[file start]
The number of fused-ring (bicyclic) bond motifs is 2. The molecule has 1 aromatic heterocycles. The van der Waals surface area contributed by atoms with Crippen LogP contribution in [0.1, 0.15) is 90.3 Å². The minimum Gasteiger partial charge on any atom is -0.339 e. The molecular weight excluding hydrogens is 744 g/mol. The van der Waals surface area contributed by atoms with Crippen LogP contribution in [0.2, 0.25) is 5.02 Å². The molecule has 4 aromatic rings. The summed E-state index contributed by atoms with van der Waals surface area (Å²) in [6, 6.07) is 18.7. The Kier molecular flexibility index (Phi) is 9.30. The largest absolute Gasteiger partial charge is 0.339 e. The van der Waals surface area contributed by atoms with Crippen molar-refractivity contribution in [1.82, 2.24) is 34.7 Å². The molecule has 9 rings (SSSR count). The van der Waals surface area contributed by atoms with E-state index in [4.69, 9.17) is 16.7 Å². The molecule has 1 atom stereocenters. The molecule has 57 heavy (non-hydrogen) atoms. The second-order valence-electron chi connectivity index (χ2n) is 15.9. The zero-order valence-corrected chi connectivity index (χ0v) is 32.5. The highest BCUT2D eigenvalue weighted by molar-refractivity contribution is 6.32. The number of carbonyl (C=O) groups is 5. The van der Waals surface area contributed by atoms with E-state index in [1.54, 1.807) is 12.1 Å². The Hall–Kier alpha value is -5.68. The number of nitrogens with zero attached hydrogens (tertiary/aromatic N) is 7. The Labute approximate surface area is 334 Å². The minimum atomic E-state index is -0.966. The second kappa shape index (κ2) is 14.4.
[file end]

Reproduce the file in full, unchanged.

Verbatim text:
The number of fused-ring (bicyclic) bond motifs is 2. The molecule has 1 aromatic heterocycles. The van der Waals surface area contributed by atoms with Crippen LogP contribution in [0.1, 0.15) is 90.3 Å². The minimum Gasteiger partial charge on any atom is -0.339 e. The molecular weight excluding hydrogens is 744 g/mol. The van der Waals surface area contributed by atoms with Crippen LogP contribution in [0.2, 0.25) is 5.02 Å². The molecule has 4 aromatic rings. The summed E-state index contributed by atoms with van der Waals surface area (Å²) in [6, 6.07) is 18.7. The Kier molecular flexibility index (Phi) is 9.30. The largest absolute Gasteiger partial charge is 0.339 e. The van der Waals surface area contributed by atoms with Crippen molar-refractivity contribution in [1.82, 2.24) is 34.7 Å². The molecule has 9 rings (SSSR count). The van der Waals surface area contributed by atoms with E-state index in [4.69, 9.17) is 16.7 Å². The molecule has 1 atom stereocenters. The molecule has 57 heavy (non-hydrogen) atoms. The second-order valence-electron chi connectivity index (χ2n) is 15.9. The zero-order valence-corrected chi connectivity index (χ0v) is 32.5. The highest BCUT2D eigenvalue weighted by molar-refractivity contribution is 6.32. The number of carbonyl (C=O) groups is 5. The van der Waals surface area contributed by atoms with E-state index in [1.54, 1.807) is 12.1 Å². The Hall–Kier alpha value is -5.68. The number of nitrogens with zero attached hydrogens (tertiary/aromatic N) is 7. The Labute approximate surface area is 334 Å². The minimum atomic E-state index is -0.966. The second kappa shape index (κ2) is 14.4.